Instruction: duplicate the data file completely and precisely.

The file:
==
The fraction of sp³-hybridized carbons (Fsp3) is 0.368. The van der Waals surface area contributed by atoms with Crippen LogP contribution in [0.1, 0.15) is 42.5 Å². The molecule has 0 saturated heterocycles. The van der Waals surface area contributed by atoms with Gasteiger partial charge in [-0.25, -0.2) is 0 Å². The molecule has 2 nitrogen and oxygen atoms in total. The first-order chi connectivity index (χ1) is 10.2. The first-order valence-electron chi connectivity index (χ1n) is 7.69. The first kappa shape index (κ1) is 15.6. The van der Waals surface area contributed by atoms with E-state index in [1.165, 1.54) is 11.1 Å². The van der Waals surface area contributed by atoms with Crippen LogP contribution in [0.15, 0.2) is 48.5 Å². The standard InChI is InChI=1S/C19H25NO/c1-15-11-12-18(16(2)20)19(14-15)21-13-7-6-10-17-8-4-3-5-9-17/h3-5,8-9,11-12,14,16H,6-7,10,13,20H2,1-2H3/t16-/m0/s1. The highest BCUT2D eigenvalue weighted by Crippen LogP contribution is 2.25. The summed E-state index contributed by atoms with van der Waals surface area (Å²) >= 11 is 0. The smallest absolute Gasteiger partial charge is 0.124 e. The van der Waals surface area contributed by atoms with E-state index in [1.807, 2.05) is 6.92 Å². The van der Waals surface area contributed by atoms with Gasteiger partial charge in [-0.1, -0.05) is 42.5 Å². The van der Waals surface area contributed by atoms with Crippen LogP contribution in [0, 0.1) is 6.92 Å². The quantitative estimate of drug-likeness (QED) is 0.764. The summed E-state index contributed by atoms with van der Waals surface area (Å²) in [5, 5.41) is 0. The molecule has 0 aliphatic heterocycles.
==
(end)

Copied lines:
The fraction of sp³-hybridized carbons (Fsp3) is 0.368. The van der Waals surface area contributed by atoms with Crippen LogP contribution in [0.1, 0.15) is 42.5 Å². The molecule has 0 saturated heterocycles. The van der Waals surface area contributed by atoms with Gasteiger partial charge in [-0.25, -0.2) is 0 Å². The molecule has 2 nitrogen and oxygen atoms in total. The first-order chi connectivity index (χ1) is 10.2. The first-order valence-electron chi connectivity index (χ1n) is 7.69. The first kappa shape index (κ1) is 15.6. The van der Waals surface area contributed by atoms with E-state index in [1.165, 1.54) is 11.1 Å². The van der Waals surface area contributed by atoms with Crippen LogP contribution in [0.15, 0.2) is 48.5 Å². The standard InChI is InChI=1S/C19H25NO/c1-15-11-12-18(16(2)20)19(14-15)21-13-7-6-10-17-8-4-3-5-9-17/h3-5,8-9,11-12,14,16H,6-7,10,13,20H2,1-2H3/t16-/m0/s1. The highest BCUT2D eigenvalue weighted by Crippen LogP contribution is 2.25. The summed E-state index contributed by atoms with van der Waals surface area (Å²) >= 11 is 0. The smallest absolute Gasteiger partial charge is 0.124 e. The van der Waals surface area contributed by atoms with E-state index in [1.807, 2.05) is 6.92 Å². The van der Waals surface area contributed by atoms with Gasteiger partial charge in [-0.1, -0.05) is 42.5 Å². The van der Waals surface area contributed by atoms with Crippen LogP contribution in [0, 0.1) is 6.92 Å². The quantitative estimate of drug-likeness (QED) is 0.764. The summed E-state index contributed by atoms with van der Waals surface area (Å²) in [5, 5.41) is 0. The molecule has 0 aliphatic heterocycles.